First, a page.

I think it was a very successful convention game, with a large number of players (8 or 9 altogether?) who all appeared to very much enjoy themselves, the figures and the terrain… though admittedly the 3 of us playing as the British may have had a bit more fun than our opponents, particularly when we finally managed to break the ghazi unit which had managed to withstand what should have been utter devastation, inflicted over and over again. The ghazi player kept rolling whatever impossible number he needed to roll in order to save his troops from the effects of medium and close range artillery fire, Martini-Henry volleys, Snider-Enfield carbine fire and finally the cold steel of cavalry sabers, until finally -- after innumerable turns -- he mercifully (for the British) rolled to succumb.

NOTE: While commanding the Anglo-Indian forces I also managed to take about 50 decent to good quality pics of the game, all of which I hope to post here in the days to come...


  1. Even granted that BP was faster than TSATF and of course the fact that the British won . . . which set of rules did you feel was better at portraying this level of action?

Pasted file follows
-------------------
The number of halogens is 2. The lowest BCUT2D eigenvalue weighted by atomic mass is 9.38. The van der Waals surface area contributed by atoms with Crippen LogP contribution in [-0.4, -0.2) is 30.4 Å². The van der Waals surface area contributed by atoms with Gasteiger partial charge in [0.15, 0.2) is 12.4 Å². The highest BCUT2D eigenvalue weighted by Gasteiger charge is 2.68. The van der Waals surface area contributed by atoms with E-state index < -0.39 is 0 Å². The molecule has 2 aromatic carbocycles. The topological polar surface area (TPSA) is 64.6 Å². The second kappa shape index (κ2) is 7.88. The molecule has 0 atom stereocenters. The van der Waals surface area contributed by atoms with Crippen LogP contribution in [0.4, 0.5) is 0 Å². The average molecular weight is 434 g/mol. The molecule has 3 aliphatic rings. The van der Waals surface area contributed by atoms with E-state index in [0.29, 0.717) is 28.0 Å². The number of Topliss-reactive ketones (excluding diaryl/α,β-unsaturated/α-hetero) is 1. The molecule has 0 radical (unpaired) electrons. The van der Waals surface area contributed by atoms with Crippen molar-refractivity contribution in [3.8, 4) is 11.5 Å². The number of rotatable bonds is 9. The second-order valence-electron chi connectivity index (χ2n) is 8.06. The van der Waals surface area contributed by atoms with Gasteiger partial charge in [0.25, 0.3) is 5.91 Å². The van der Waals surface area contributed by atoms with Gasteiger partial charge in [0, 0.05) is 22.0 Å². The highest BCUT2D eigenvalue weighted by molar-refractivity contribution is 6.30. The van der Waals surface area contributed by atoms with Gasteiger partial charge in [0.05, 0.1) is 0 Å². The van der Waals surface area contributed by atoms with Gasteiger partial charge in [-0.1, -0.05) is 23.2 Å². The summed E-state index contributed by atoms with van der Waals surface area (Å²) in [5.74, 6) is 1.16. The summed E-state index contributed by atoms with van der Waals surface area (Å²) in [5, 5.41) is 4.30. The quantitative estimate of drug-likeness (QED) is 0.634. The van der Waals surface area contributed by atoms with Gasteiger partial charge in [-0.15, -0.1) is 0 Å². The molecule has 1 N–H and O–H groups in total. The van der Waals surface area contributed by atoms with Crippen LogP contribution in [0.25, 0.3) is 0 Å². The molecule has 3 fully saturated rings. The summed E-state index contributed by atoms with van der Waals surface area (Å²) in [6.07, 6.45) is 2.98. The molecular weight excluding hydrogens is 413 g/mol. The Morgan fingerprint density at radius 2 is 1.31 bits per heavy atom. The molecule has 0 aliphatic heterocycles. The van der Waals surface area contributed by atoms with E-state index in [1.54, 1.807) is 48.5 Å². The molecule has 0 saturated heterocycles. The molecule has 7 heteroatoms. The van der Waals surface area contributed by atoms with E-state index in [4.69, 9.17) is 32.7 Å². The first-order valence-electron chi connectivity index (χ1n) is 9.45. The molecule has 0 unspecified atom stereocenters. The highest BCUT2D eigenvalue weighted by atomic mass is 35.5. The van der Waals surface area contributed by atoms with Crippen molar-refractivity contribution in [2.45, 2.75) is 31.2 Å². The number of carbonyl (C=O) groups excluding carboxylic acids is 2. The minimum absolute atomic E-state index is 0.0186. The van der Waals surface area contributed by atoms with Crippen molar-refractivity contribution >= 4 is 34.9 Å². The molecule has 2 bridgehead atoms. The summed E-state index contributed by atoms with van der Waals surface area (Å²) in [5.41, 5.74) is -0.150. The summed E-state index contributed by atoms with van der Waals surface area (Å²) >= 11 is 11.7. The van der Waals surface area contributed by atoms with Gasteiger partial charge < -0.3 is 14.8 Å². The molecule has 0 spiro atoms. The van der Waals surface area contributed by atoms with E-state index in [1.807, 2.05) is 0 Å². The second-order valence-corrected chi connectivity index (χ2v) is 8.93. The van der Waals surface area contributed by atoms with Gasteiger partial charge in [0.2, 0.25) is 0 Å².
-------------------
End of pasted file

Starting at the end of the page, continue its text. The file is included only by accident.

-- Jeff

  2. Ahhh... good question, Jeff, though perhaps not a question I'd feel so good answering!

    I am a long-time TSATF loyalist but... I would have to say that for a brigade/division level game such as this (one British brigade vs. approx. a division's worth of Afghan forces) Black Powder would win in a direct comparison with TSATF.

    I hope to play the scenario again using a pure version of "800 Fighting Englishmen" rather than the somewhat bastardized "big battle" home-brew of modified TSATF which we used on the 130th anniversary. The big problem with my bastardized system is the card-flip unit activation, even when the "unit" has been upgraded to contain 3 or 4 sub-units (a 61-fig tribal or 85-fig regular "maneuver element").

    That card deck unit-activation system is one of the key elements at the heart of TSATF, at least for me, and I love it dearly, so it's hard to let go, but letting go of it is the only way to plow through turns in a reasonable time-frame when you are talking about armies the size of the Afghan army (548 figs.) we fielded for Maiwand on the 130th anniversary (the Afghan army used by Nick Stern up at Santa Clara in his BP game was not as large, it only out-numbered the British by about 3-to-1, while the game I ran in my garage was closer to 4-to-1).